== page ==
January 29, 2008

Doing the bare minimum



I drove by a neighborhood breakfast place the other day and felt a sense of sadness. We had given this restaurant several chances, but every time we went there, the food and service were just mediocre. Nothing special. The same old thing that half a dozen restaurants within a half mile were also doing.

I can't say it was terrible. It just wasn't good.

Hash browns cooked in slightly rancid oil. Greasy eggs. "Wheat" toast a shade of brown more indicative of caramel coloring than whole grains. Lukewarm coffee (and don't even get me started on the tea options). If I ordered a side of fruit, I can already tell you that the melon would be as hard as a rock or mushy like mashed potatoes.

There are also some good breakfast places in town. The prices are the same, but that's the only similarity.

At our favorite spot, coffee comes from a local roaster known for their quality. The spinach in my scramble is fresh, not frozen. My toast is rustic and full of seeds. If I order a side of fruit, I can specify just bananas and strawberries if I want, depending on the season. There's even the option to substitute real maple syrup for the high fructose junk, for a price. I'm happy to pay it.

We've been eating breakfast at this particular restaurant most Sundays for at least six years. We've continued eating there through an ownership and name change, and an expansion. We've occasionally rotated through other restaurants, but the value for the price at this place just can't be beat. It's obvious that everyone who works there cares about doing their best.

How many speakers have you watched who were just getting by, doing the bare minimum?

They might read from a written script or directly from a PowerPoint, using a template you've seen fifty times before and nothing but bullets, slide after slide.

They might overload you with content (to prove how brilliant and knowledgeable they are), but make no effort to engage you or make the information relevant to your life or business.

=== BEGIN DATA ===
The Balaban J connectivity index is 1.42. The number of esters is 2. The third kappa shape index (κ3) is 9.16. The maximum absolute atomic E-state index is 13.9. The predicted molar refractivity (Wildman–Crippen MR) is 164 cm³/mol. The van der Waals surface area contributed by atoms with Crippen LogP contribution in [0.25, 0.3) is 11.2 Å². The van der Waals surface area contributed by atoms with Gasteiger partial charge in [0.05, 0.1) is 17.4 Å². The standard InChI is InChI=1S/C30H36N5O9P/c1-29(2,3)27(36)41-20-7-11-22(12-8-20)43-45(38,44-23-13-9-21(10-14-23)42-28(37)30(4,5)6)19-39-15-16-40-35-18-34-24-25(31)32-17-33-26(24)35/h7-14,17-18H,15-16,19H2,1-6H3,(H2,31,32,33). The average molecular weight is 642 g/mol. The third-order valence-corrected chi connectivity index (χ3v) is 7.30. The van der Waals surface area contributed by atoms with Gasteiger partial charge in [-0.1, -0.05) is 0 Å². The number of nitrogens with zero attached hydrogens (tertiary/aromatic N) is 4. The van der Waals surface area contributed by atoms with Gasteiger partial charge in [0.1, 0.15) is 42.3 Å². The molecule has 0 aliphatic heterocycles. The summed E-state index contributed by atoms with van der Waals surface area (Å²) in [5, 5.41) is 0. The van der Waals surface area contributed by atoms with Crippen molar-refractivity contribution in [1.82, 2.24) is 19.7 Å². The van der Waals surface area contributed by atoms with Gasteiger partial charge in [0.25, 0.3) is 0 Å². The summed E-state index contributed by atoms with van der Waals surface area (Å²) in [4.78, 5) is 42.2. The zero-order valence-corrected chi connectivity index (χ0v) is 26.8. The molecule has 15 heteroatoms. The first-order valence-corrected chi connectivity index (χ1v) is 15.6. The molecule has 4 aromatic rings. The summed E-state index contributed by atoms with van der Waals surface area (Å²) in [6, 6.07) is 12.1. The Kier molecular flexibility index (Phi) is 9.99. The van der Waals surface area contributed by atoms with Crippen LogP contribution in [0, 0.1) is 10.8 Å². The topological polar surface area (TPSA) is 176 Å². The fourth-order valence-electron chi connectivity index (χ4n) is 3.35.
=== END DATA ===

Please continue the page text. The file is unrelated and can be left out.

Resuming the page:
They might be completely unprepared and stumbling through the talk, because they didn't bother to practice and it just didn't matter enough to them to deliver a quality presentation. They just want to get it over with.

Some people don't take pride in their work, and I don't suppose there's much I can do about that, except not patronize their businesses or refer anyone else to them.

If you're a speaker who doesn't care about your audience, why bother? Why not find someone else to cover your topic who really cares about making a connection and delivering value and giving the audience their best?

Which one are you - the one doing the bare minimum or the one giving it all you've got? How would someone benefit from being in your audience?



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2 comments. Please add yours! :

Nathan Baxter said...

Thanks for the thoughtfully written analogy! Your post showcases the audience-focus you're urging. I'm going to share it with my public speaking students at the college where I teach.

Lisa Braithwaite said...

Thank you, Nathan! Just about everything I see finds it way into a public speaking analogy. :-)

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